Tips for Managing Holiday Stress

The holiday season is drawing near, bringing changes in our usual routines and habits. While many of these may be welcome changes, it is not unusual for people to find themselves experiencing a range of feelings which might include anxiety, sadness, loneliness, financial worries, family issues, and other stressors.

Here are some tips to help you reduce stress during this holiday season and afterwards:

  1. Aim for “good enough”: Start by setting your expectations at realistic levels. Don’t expect things to go perfectly. Give yourself (and others) permission to be the imperfect humans we are.   
  2. Plan time-outs: If you will be with family or friends this holiday season, make sure to build in time for yourself. Get outside for a walk or run, read, or go to another room and call someone. Even breathing deeply in a quiet place for a couple of minutes helps reduce stress. 
  3. Practice acceptance: When difficult feelings arise, allow them to surface and acknowledge them. Try taking a few slow, deep breaths. Notice, without judgment, what you are thinking or feeling. Then return your attention to your breathing. Repeat the process until you feel better.
  4. Respect your boundaries: There may be many demands on your time during break. It will be helpful to be clear with yourself and with others about what you are willing to do and what you are not. Beware of taking on more than you are comfortable doing, whether it’s socializing, taking care of others, or anything else.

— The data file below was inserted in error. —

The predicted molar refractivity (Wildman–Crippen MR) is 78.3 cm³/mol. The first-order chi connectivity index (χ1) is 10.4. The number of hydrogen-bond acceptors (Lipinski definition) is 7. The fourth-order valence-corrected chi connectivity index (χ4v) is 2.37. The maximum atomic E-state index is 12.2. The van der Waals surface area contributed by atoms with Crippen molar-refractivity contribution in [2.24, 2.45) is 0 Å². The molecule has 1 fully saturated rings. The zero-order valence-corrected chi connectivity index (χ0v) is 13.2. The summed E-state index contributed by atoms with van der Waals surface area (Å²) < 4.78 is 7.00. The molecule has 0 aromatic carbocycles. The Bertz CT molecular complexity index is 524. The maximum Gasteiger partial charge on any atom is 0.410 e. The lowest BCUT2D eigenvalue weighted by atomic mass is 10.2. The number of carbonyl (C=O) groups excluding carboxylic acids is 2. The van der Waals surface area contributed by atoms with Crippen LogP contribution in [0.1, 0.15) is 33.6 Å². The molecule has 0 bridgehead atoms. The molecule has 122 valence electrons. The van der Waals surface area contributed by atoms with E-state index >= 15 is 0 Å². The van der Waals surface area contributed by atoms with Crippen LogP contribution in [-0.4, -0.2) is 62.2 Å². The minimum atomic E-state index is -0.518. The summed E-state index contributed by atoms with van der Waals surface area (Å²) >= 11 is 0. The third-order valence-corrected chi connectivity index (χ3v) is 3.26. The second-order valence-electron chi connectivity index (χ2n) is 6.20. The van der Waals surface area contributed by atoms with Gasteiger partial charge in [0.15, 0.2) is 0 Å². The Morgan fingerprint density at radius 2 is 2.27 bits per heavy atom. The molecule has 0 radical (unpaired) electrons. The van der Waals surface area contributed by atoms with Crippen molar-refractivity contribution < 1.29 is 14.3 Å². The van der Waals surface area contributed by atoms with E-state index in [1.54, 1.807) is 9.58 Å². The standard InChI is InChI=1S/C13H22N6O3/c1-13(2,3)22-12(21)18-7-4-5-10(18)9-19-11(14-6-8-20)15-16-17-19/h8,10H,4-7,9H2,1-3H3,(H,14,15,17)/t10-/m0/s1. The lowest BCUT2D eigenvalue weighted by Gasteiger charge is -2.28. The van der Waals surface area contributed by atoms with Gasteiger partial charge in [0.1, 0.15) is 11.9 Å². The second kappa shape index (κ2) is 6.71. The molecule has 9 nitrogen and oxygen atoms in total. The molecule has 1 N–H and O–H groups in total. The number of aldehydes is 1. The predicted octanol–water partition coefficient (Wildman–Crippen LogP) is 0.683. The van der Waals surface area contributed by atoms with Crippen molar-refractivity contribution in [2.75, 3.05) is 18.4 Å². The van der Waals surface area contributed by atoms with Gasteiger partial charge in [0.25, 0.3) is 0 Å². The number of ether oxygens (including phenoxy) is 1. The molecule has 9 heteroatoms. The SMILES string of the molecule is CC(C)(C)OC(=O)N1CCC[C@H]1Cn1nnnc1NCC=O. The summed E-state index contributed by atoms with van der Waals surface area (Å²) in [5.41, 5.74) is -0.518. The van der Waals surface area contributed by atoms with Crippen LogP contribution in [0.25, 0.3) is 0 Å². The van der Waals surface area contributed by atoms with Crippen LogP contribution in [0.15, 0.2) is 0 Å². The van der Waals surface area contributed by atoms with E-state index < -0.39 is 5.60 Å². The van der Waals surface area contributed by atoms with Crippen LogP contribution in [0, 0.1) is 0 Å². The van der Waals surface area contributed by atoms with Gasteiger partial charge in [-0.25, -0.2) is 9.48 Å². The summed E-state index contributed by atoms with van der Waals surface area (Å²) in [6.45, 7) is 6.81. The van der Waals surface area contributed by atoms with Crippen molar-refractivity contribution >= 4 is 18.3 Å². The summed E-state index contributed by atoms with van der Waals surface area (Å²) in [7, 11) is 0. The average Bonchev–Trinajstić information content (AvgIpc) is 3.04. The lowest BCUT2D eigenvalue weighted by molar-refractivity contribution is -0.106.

5. Simplify: If your tradition includes gift-giving, consider giving the gift of your time by planning to do something together. Research demonstrates consistently that investing in experiences and relationships is better for our overall happiness. 
  6. Remember the basics: Make time to get good sleep, include healthy foods and snacks in your diet, drink plenty of fresh water, and limit alcohol and caffeine. Also, regular exercise has long been known to decrease stress, so try to keep up with your exercise program, if you have one. If not, this would be a good time to begin, starting out slowly with walking or yoga, and focusing on keeping a consistent practice. 
  7. If you are alone: Make some solid plans for how you would like to spend this time. Perhaps see this as an opportunity to enjoy some things you don’t typically have time for, such as reading a favorite novelist, seeing a movie, or attending a community event. If you are alone and prefer not to be, consider participating in local programs or volunteering for a meaningful cause. If volunteering doesn’t feel comfortable right now, consider reaching out to someone you have wanted to reconnect with or get to know better.
  8. Managing crises: If it ever gets overwhelming, be aware that there are lots of supports out there for you. These include emergency text lines and live chats, as well as the CMHS Counselor on Call.
  9. Access on-site counseling: If you are in town, or when you return after break, remember that our team at CMHS is here for short term counseling support as well as referral assistance for students who may need longer-term support. 

All of us at CMHS wish you a peaceful holiday break!